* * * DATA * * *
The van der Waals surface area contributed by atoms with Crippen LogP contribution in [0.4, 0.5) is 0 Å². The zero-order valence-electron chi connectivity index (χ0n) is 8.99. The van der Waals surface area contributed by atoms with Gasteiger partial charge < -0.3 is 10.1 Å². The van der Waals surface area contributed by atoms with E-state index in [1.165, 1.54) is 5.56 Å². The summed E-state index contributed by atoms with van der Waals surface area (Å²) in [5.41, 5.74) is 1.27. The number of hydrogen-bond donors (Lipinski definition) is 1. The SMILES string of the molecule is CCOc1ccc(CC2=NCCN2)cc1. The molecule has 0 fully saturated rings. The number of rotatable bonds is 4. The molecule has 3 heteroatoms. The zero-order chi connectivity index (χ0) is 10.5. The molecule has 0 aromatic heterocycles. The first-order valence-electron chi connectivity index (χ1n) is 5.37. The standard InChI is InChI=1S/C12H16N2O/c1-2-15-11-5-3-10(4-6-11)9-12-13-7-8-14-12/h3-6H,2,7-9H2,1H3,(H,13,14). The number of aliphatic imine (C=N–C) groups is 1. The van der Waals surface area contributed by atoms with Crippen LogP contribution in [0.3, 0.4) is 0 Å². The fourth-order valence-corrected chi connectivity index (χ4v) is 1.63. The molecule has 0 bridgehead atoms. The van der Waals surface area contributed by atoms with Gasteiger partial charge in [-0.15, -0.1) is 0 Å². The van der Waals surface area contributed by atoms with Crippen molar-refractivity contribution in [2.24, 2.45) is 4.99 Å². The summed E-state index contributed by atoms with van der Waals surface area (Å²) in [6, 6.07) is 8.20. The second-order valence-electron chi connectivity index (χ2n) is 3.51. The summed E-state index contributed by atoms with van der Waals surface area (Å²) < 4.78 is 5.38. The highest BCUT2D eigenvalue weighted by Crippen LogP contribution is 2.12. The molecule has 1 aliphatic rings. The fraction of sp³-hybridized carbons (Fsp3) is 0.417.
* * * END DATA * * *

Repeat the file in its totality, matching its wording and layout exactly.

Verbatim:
The van der Waals surface area contributed by atoms with Crippen LogP contribution in [0.4, 0.5) is 0 Å². The zero-order valence-electron chi connectivity index (χ0n) is 8.99. The van der Waals surface area contributed by atoms with Gasteiger partial charge < -0.3 is 10.1 Å². The van der Waals surface area contributed by atoms with E-state index in [1.165, 1.54) is 5.56 Å². The summed E-state index contributed by atoms with van der Waals surface area (Å²) in [5.41, 5.74) is 1.27. The number of hydrogen-bond donors (Lipinski definition) is 1. The SMILES string of the molecule is CCOc1ccc(CC2=NCCN2)cc1. The molecule has 0 fully saturated rings. The number of rotatable bonds is 4. The molecule has 3 heteroatoms. The zero-order chi connectivity index (χ0) is 10.5. The molecule has 0 aromatic heterocycles. The first-order valence-electron chi connectivity index (χ1n) is 5.37. The standard InChI is InChI=1S/C12H16N2O/c1-2-15-11-5-3-10(4-6-11)9-12-13-7-8-14-12/h3-6H,2,7-9H2,1H3,(H,13,14). The number of aliphatic imine (C=N–C) groups is 1. The van der Waals surface area contributed by atoms with Crippen LogP contribution in [0.3, 0.4) is 0 Å². The fourth-order valence-corrected chi connectivity index (χ4v) is 1.63. The molecule has 0 bridgehead atoms. The van der Waals surface area contributed by atoms with Gasteiger partial charge in [-0.15, -0.1) is 0 Å². The van der Waals surface area contributed by atoms with Crippen molar-refractivity contribution in [2.24, 2.45) is 4.99 Å². The summed E-state index contributed by atoms with van der Waals surface area (Å²) in [6, 6.07) is 8.20. The second-order valence-electron chi connectivity index (χ2n) is 3.51. The summed E-state index contributed by atoms with van der Waals surface area (Å²) < 4.78 is 5.38. The highest BCUT2D eigenvalue weighted by Crippen LogP contribution is 2.12. The molecule has 1 aliphatic rings. The fraction of sp³-hybridized carbons (Fsp3) is 0.417.